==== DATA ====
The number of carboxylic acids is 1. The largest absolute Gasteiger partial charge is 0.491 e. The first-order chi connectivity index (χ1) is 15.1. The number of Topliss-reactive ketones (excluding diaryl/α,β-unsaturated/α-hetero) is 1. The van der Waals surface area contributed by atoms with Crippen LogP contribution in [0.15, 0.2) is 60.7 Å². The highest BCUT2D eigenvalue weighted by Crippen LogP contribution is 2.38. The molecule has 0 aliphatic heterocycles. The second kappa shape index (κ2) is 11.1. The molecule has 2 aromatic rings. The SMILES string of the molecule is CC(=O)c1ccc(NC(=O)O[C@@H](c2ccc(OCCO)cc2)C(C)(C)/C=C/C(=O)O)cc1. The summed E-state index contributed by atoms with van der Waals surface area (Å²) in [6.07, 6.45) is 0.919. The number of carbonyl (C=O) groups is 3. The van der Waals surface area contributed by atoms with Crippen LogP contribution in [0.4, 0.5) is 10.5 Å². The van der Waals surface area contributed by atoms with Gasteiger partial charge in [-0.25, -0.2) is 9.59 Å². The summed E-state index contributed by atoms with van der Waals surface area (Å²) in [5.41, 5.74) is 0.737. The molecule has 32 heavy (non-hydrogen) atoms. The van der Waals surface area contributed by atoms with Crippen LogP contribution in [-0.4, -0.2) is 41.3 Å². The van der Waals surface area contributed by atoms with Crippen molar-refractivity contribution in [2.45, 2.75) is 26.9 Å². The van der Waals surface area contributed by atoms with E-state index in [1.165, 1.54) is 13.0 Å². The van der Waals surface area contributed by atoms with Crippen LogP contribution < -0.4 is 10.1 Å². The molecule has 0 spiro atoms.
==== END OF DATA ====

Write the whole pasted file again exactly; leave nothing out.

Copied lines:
The number of carboxylic acids is 1. The largest absolute Gasteiger partial charge is 0.491 e. The first-order chi connectivity index (χ1) is 15.1. The number of Topliss-reactive ketones (excluding diaryl/α,β-unsaturated/α-hetero) is 1. The van der Waals surface area contributed by atoms with Crippen LogP contribution in [0.15, 0.2) is 60.7 Å². The highest BCUT2D eigenvalue weighted by Crippen LogP contribution is 2.38. The molecule has 0 aliphatic heterocycles. The second kappa shape index (κ2) is 11.1. The molecule has 2 aromatic rings. The SMILES string of the molecule is CC(=O)c1ccc(NC(=O)O[C@@H](c2ccc(OCCO)cc2)C(C)(C)/C=C/C(=O)O)cc1. The summed E-state index contributed by atoms with van der Waals surface area (Å²) in [6.07, 6.45) is 0.919. The number of carbonyl (C=O) groups is 3. The van der Waals surface area contributed by atoms with Crippen LogP contribution in [0.4, 0.5) is 10.5 Å². The van der Waals surface area contributed by atoms with Gasteiger partial charge in [-0.25, -0.2) is 9.59 Å². The summed E-state index contributed by atoms with van der Waals surface area (Å²) in [5.41, 5.74) is 0.737. The molecule has 32 heavy (non-hydrogen) atoms. The van der Waals surface area contributed by atoms with Crippen LogP contribution in [-0.4, -0.2) is 41.3 Å². The van der Waals surface area contributed by atoms with Crippen molar-refractivity contribution in [2.45, 2.75) is 26.9 Å². The van der Waals surface area contributed by atoms with E-state index in [1.165, 1.54) is 13.0 Å². The van der Waals surface area contributed by atoms with Crippen LogP contribution < -0.4 is 10.1 Å². The molecule has 0 spiro atoms.